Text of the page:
WOODBURY — Fourth graders at Valley Crossing Elementary School have spent the last month brainstorming ways to help visually-impaired Hawaiian monk seals at the Minnesota Zoo.
Friday, zoo staff came to hear each student's idea for the annual ZOOMS STEM Design Challenge, in which participating K-12 students are asked to address real challenges at the zoo using math, science and engineering skills — and a dose of creativity.
Usually, the challenge entails finding ways to enrich the animals, which is an ongoing need, Minnesota Zoo STEM specialist Kristi Berg said.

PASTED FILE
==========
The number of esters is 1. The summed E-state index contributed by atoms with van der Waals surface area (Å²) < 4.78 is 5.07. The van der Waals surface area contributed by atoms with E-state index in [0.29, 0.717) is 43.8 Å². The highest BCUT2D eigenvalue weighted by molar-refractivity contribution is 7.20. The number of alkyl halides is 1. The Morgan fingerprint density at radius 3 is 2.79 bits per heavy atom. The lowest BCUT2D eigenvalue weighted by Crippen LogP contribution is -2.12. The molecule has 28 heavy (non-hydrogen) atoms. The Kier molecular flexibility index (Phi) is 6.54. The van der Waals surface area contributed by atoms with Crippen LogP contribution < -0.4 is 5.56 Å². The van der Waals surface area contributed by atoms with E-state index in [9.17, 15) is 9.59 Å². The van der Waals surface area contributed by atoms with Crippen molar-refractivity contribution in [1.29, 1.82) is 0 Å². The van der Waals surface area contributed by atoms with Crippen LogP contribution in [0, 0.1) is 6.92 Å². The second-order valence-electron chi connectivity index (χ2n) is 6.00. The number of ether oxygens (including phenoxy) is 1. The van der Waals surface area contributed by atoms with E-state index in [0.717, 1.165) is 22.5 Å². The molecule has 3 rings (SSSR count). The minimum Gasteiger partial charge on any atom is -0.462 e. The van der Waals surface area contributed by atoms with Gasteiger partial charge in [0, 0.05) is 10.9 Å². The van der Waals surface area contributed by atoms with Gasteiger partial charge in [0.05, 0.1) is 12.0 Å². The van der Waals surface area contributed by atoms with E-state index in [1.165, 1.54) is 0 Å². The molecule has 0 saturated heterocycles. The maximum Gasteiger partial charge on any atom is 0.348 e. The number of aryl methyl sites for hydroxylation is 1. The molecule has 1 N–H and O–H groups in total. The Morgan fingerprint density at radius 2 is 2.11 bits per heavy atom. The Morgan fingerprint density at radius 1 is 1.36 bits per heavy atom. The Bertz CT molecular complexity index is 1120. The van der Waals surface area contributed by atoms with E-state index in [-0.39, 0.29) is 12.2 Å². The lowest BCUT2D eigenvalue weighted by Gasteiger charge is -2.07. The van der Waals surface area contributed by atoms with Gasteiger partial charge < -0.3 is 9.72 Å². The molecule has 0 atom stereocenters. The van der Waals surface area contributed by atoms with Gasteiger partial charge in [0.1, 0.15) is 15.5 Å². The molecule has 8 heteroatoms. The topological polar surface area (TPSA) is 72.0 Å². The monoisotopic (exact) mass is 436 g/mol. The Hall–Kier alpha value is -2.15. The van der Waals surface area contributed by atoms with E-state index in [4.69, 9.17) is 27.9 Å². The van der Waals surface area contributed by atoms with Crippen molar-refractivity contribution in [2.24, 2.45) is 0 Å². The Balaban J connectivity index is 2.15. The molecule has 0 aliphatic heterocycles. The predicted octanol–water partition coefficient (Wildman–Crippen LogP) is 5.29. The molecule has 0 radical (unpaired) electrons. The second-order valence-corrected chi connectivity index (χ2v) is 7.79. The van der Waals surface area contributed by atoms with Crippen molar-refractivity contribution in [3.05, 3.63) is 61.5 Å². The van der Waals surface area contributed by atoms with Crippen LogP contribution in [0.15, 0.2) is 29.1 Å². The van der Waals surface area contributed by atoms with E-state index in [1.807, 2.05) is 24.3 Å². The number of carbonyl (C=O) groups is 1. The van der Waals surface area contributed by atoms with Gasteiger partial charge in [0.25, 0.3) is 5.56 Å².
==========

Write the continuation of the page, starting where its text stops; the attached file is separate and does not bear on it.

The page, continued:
"I think what makes it most successful is that every little bit of it is kid-driven," said Valley Crossing fourth grade teacher Kira Warden, who has had her class participate in the zoo challenge for the past several years.
Friday's judging was the first round of the competition, which culminates in the spring with a statewide exhibit.
Warden's class has had a first- and second-place winner in the past, she said.
Berg said that so far, the zoo has followed through on one student idea from the statewide competition: a beehive feeder for grizzly bears.
"Schools are trying to push creativity and problem-solving ... People might not think of the zoo as STEM, but to find enrichment, you need all those same skills," Warden said. "We're trying to show kids this is a career path they can take and that STEM is important."